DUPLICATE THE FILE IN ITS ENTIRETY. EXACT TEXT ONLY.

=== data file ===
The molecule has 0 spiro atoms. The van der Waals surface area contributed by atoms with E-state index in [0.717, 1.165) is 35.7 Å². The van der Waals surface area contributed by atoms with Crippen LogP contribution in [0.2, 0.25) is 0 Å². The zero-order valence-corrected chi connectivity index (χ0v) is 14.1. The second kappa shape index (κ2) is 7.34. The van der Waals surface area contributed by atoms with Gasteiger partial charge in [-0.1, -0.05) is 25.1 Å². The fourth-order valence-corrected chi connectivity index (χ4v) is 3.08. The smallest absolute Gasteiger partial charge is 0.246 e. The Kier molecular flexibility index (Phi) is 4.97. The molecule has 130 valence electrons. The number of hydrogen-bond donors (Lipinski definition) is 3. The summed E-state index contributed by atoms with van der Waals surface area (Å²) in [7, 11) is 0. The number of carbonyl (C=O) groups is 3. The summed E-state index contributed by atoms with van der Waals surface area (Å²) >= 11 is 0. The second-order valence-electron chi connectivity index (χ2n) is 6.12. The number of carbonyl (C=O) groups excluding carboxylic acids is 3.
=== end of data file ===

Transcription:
The molecule has 0 spiro atoms. The van der Waals surface area contributed by atoms with E-state index in [0.717, 1.165) is 35.7 Å². The van der Waals surface area contributed by atoms with Crippen LogP contribution in [0.2, 0.25) is 0 Å². The zero-order valence-corrected chi connectivity index (χ0v) is 14.1. The second kappa shape index (κ2) is 7.34. The van der Waals surface area contributed by atoms with Gasteiger partial charge in [-0.1, -0.05) is 25.1 Å². The fourth-order valence-corrected chi connectivity index (χ4v) is 3.08. The smallest absolute Gasteiger partial charge is 0.246 e. The Kier molecular flexibility index (Phi) is 4.97. The molecule has 130 valence electrons. The number of hydrogen-bond donors (Lipinski definition) is 3. The summed E-state index contributed by atoms with van der Waals surface area (Å²) in [7, 11) is 0. The number of carbonyl (C=O) groups is 3. The summed E-state index contributed by atoms with van der Waals surface area (Å²) >= 11 is 0. The second-order valence-electron chi connectivity index (χ2n) is 6.12. The number of carbonyl (C=O) groups excluding carboxylic acids is 3.